Johnson majored in biology. At Taylor [University, one of the oldest evangelical universities in the country], that includes discussion of creationism.
Taylor biology professor Timothy Burkholder, who was Johnson’s adviser, said, “We would adhere to the view that God is the creator of all things and in charge of our lives, and I think Steve recognizes that and did from the beginning.”
Asked about this, Johnson declined to express his views on the evolution-creation question.
“It’s not a clean-cut division,” the career EPA scientist said. “If you have studied at all creationism vs. evolution, there’s theistic or God-controlled evolution and there’s variations on all those themes.”
Johnson declined to elaborate – “perhaps after Jan. 20, I’ll be happy to discuss it” – except to say that it “as a practical matter has not been an issue” at the EPA.
I dare say it has, though. Johnson’s administration of the EPA has been marked by a willingness to set aside scientific evidence in favor of the received word of his superiors.
Johnson worked his way up through the EPA ranks. His background in the sciences got him a gig in a lab at a chemical and biological warfare company (a company alleged by conspiracy theorists to have helped create AIDS), where his boss suggested he should go to work for the EPA to get insights into the regulatory process. Johnson explains: “Regulations were really frustrating. ? I wondered if they [the EPA] really understood what it was like to work in a laboratory.” So, at his boss’s urging, off he went.
At the EPA he worked his way up the ranks, opening the door to atrazine (an herbicide associated with sex changes in frogs), and pesticide testing on children. As administrator, he was in charge of some of the most contentious decisions of the post-invasion Bush Presidency.
“There were no surprises with Steve,” said a former EPA political appointee. “He cuts an impressive figure and knows how to impress superiors. Steve has that down cold.”
The most prominent incident came a year ago last week. After careful consultation with EPA scientists, he sent an email to the White House declaring that climate change put public safety at risk, and therefore carbon dioxide emissions should be regulated under the Clean Air Act. Knowing that this was likely to be his decision, White House aides simply refused to open the email. That prevented it from becoming an official record that they’d have to deal with politically and administratively. Instead of opening his email, they called Johnson and instructed him to water the document down.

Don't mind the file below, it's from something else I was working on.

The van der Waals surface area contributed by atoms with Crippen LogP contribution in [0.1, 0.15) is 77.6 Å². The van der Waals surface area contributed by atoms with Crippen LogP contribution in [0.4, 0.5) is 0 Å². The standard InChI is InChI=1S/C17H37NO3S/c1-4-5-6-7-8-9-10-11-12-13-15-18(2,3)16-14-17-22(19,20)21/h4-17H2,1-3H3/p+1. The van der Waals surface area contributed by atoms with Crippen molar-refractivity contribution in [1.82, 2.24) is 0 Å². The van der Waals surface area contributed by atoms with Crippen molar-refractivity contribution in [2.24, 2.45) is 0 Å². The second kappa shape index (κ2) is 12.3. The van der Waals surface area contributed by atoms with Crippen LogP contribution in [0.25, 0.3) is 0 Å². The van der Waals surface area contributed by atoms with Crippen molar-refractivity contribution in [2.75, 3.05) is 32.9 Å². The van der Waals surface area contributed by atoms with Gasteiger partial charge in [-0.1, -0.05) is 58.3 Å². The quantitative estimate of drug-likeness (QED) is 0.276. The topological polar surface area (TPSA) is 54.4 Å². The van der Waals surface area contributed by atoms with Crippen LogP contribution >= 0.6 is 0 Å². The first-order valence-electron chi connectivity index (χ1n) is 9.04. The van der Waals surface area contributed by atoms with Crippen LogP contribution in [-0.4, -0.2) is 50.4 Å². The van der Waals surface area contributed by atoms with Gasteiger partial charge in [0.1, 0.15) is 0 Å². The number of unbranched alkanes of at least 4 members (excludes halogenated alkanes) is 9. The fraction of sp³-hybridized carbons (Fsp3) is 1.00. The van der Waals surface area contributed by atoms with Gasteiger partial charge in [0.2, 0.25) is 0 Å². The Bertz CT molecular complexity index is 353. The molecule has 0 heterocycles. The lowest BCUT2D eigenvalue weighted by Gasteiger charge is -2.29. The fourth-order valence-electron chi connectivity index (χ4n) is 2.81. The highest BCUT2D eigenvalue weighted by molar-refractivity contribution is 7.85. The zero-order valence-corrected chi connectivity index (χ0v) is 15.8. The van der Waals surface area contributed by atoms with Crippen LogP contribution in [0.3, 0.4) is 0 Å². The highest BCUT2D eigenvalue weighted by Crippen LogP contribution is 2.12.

The law clearly stated that the final decision was the EPA administrator’s, not Bush’s. Johnson initially resisted – something [Associate Deputy Administrator Jason] Burnett admired – but ultimately did as he was told.
Outraged, Burnett resigned.
In July, Johnson issued a new, censored version, a pale imitation of the original climate-change document.
Johnson buckled to administration pressure again two weeks later. California had applied for permission to issue its own greenhouse gas limits, as permitted under the Clean Air Act. The EPA had never denied such a request. Industry objected, noting that a bill moving through Congress imposed much looser standards, and that it would be better to have a single regulatory environment.
The EPA career scientists countered that California, given its pollution problems, both natural and man-made, was legally qualified to receive the waiver. In a series of PowerPoint presentations, staff scientists, economists, engineers and lawyers warned Johnson that if the waiver was denied, California was “almost certain” to sue and EPA was “likely to lose.”
Senior EPA scientists appealed to [William K.] Reilly, the former administrator [under the first Bush], to lobby Johnson and prepared talking points for him: “You have to find a way to get this done,” the talking points read. “If you cannot, you will face a pretty big personal decision about whether you are able to stay in the job. . . .”
Reilly didn’t use the talking points, but he did try to persuade Johnson that it was a states-rights issue, and also one of oil independence. ?